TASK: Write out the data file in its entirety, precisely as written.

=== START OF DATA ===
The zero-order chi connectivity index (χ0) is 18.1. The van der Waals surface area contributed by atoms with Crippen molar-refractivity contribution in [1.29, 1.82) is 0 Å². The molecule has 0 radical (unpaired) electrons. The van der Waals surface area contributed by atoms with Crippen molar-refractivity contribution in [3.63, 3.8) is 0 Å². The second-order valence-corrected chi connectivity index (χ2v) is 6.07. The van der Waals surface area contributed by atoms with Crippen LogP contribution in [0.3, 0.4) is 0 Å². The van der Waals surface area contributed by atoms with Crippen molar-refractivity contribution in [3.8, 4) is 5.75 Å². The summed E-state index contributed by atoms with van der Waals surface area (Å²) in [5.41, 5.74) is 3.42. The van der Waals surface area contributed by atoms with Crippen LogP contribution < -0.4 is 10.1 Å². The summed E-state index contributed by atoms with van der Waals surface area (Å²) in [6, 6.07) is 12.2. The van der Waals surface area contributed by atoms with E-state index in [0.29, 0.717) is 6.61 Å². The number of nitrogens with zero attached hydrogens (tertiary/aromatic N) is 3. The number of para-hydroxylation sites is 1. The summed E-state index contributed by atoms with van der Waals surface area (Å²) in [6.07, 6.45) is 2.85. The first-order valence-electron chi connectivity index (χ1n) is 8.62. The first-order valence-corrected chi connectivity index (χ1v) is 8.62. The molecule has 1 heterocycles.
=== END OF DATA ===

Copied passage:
The zero-order chi connectivity index (χ0) is 18.1. The van der Waals surface area contributed by atoms with Crippen molar-refractivity contribution in [1.29, 1.82) is 0 Å². The molecule has 0 radical (unpaired) electrons. The van der Waals surface area contributed by atoms with Crippen molar-refractivity contribution in [3.63, 3.8) is 0 Å². The second-order valence-corrected chi connectivity index (χ2v) is 6.07. The van der Waals surface area contributed by atoms with Crippen LogP contribution in [0.3, 0.4) is 0 Å². The van der Waals surface area contributed by atoms with Crippen molar-refractivity contribution in [3.8, 4) is 5.75 Å². The summed E-state index contributed by atoms with van der Waals surface area (Å²) in [5.41, 5.74) is 3.42. The van der Waals surface area contributed by atoms with Crippen LogP contribution < -0.4 is 10.1 Å². The summed E-state index contributed by atoms with van der Waals surface area (Å²) in [6, 6.07) is 12.2. The van der Waals surface area contributed by atoms with E-state index in [0.29, 0.717) is 6.61 Å². The number of nitrogens with zero attached hydrogens (tertiary/aromatic N) is 3. The number of para-hydroxylation sites is 1. The summed E-state index contributed by atoms with van der Waals surface area (Å²) in [6.07, 6.45) is 2.85. The first-order valence-electron chi connectivity index (χ1n) is 8.62. The first-order valence-corrected chi connectivity index (χ1v) is 8.62. The molecule has 1 heterocycles.